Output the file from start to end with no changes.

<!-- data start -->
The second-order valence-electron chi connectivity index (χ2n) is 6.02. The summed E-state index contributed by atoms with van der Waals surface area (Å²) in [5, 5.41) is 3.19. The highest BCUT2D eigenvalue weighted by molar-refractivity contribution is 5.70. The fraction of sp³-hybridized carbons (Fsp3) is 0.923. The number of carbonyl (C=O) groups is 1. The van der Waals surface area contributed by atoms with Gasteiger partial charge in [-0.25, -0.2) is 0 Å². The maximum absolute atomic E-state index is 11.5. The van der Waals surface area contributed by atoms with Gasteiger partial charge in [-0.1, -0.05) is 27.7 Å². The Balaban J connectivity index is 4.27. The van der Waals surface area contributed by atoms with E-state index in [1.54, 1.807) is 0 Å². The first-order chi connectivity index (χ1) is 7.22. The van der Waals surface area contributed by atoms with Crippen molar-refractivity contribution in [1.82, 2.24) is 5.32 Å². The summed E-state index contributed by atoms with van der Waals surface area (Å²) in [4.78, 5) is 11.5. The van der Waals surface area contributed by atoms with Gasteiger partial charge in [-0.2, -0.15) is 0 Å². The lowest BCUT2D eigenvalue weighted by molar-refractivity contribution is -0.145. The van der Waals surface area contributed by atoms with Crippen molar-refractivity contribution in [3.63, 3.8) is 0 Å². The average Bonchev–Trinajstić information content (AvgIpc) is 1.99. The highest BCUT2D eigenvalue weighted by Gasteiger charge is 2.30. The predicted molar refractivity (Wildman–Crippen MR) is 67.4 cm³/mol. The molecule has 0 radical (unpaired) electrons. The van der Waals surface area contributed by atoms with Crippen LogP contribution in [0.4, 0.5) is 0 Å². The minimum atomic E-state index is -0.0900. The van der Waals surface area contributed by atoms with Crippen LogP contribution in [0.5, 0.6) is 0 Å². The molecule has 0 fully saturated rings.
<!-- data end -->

The second-order valence-electron chi connectivity index (χ2n) is 6.02. The summed E-state index contributed by atoms with van der Waals surface area (Å²) in [5, 5.41) is 3.19. The highest BCUT2D eigenvalue weighted by molar-refractivity contribution is 5.70. The fraction of sp³-hybridized carbons (Fsp3) is 0.923. The number of carbonyl (C=O) groups is 1. The van der Waals surface area contributed by atoms with Gasteiger partial charge in [-0.25, -0.2) is 0 Å². The maximum absolute atomic E-state index is 11.5. The van der Waals surface area contributed by atoms with Gasteiger partial charge in [-0.1, -0.05) is 27.7 Å². The Balaban J connectivity index is 4.27. The van der Waals surface area contributed by atoms with E-state index in [1.54, 1.807) is 0 Å². The first-order chi connectivity index (χ1) is 7.22. The van der Waals surface area contributed by atoms with Crippen molar-refractivity contribution in [1.82, 2.24) is 5.32 Å². The summed E-state index contributed by atoms with van der Waals surface area (Å²) in [4.78, 5) is 11.5. The van der Waals surface area contributed by atoms with Gasteiger partial charge in [-0.2, -0.15) is 0 Å². The lowest BCUT2D eigenvalue weighted by molar-refractivity contribution is -0.145. The van der Waals surface area contributed by atoms with Crippen molar-refractivity contribution in [3.63, 3.8) is 0 Å². The average Bonchev–Trinajstić information content (AvgIpc) is 1.99. The highest BCUT2D eigenvalue weighted by Gasteiger charge is 2.30. The predicted molar refractivity (Wildman–Crippen MR) is 67.4 cm³/mol. The molecule has 0 radical (unpaired) electrons. The van der Waals surface area contributed by atoms with Crippen LogP contribution in [0.4, 0.5) is 0 Å². The minimum atomic E-state index is -0.0900. The van der Waals surface area contributed by atoms with Crippen LogP contribution in [0.5, 0.6) is 0 Å². The molecule has 0 fully saturated rings.